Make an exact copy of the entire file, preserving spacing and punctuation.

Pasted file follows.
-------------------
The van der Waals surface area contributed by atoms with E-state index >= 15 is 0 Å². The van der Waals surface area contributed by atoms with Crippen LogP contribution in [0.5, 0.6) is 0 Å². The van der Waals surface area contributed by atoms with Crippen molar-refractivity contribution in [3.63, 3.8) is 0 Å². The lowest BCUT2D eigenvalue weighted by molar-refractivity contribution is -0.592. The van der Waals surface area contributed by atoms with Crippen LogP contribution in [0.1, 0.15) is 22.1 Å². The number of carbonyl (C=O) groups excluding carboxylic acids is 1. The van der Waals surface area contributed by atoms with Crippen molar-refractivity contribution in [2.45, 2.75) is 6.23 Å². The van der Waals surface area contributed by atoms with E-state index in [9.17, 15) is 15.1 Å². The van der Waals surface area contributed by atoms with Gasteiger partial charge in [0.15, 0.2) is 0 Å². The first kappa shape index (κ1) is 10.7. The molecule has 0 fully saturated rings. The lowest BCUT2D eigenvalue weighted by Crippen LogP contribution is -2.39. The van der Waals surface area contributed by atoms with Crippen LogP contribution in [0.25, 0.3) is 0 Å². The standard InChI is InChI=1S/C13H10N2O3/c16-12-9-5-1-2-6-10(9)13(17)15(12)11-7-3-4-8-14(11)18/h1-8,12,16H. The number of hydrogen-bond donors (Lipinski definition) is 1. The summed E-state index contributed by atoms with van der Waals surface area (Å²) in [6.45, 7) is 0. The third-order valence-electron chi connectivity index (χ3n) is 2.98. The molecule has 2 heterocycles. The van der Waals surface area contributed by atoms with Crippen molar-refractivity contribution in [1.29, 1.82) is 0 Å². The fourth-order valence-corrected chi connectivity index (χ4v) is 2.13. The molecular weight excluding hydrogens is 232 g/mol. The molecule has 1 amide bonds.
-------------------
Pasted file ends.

The van der Waals surface area contributed by atoms with E-state index >= 15 is 0 Å². The van der Waals surface area contributed by atoms with Crippen LogP contribution in [0.5, 0.6) is 0 Å². The van der Waals surface area contributed by atoms with Crippen molar-refractivity contribution in [3.63, 3.8) is 0 Å². The lowest BCUT2D eigenvalue weighted by molar-refractivity contribution is -0.592. The van der Waals surface area contributed by atoms with Crippen LogP contribution in [0.1, 0.15) is 22.1 Å². The number of carbonyl (C=O) groups excluding carboxylic acids is 1. The van der Waals surface area contributed by atoms with Crippen molar-refractivity contribution in [2.45, 2.75) is 6.23 Å². The van der Waals surface area contributed by atoms with E-state index in [9.17, 15) is 15.1 Å². The van der Waals surface area contributed by atoms with Gasteiger partial charge in [0.15, 0.2) is 0 Å². The first kappa shape index (κ1) is 10.7. The molecule has 0 fully saturated rings. The lowest BCUT2D eigenvalue weighted by Crippen LogP contribution is -2.39. The van der Waals surface area contributed by atoms with Crippen LogP contribution in [0.25, 0.3) is 0 Å². The standard InChI is InChI=1S/C13H10N2O3/c16-12-9-5-1-2-6-10(9)13(17)15(12)11-7-3-4-8-14(11)18/h1-8,12,16H. The number of hydrogen-bond donors (Lipinski definition) is 1. The summed E-state index contributed by atoms with van der Waals surface area (Å²) in [6.45, 7) is 0. The third-order valence-electron chi connectivity index (χ3n) is 2.98. The molecule has 2 heterocycles. The van der Waals surface area contributed by atoms with Crippen molar-refractivity contribution in [1.29, 1.82) is 0 Å². The fourth-order valence-corrected chi connectivity index (χ4v) is 2.13. The molecular weight excluding hydrogens is 232 g/mol. The molecule has 1 amide bonds.